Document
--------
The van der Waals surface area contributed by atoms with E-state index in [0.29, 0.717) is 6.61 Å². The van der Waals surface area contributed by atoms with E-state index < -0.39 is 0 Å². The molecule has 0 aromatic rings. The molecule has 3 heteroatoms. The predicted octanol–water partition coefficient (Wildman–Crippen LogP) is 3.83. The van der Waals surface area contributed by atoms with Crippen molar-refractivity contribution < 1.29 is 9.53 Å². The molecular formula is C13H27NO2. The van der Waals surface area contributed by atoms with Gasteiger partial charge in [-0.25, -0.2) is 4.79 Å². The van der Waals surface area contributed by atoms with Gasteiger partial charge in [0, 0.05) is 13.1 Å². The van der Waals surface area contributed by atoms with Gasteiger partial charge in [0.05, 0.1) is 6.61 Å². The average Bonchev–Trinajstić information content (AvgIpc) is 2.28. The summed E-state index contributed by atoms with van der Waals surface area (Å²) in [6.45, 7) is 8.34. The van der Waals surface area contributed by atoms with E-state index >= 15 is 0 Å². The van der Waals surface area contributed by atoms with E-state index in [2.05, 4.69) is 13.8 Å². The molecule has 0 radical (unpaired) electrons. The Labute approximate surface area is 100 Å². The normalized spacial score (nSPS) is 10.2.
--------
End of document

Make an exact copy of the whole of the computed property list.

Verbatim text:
The van der Waals surface area contributed by atoms with E-state index in [0.29, 0.717) is 6.61 Å². The van der Waals surface area contributed by atoms with E-state index < -0.39 is 0 Å². The molecule has 0 aromatic rings. The molecule has 3 heteroatoms. The predicted octanol–water partition coefficient (Wildman–Crippen LogP) is 3.83. The van der Waals surface area contributed by atoms with Crippen molar-refractivity contribution < 1.29 is 9.53 Å². The molecular formula is C13H27NO2. The van der Waals surface area contributed by atoms with Gasteiger partial charge in [-0.25, -0.2) is 4.79 Å². The van der Waals surface area contributed by atoms with Gasteiger partial charge in [0, 0.05) is 13.1 Å². The van der Waals surface area contributed by atoms with Gasteiger partial charge in [0.05, 0.1) is 6.61 Å². The average Bonchev–Trinajstić information content (AvgIpc) is 2.28. The summed E-state index contributed by atoms with van der Waals surface area (Å²) in [6.45, 7) is 8.34. The van der Waals surface area contributed by atoms with E-state index >= 15 is 0 Å². The van der Waals surface area contributed by atoms with E-state index in [2.05, 4.69) is 13.8 Å². The molecule has 0 radical (unpaired) electrons. The Labute approximate surface area is 100 Å². The normalized spacial score (nSPS) is 10.2.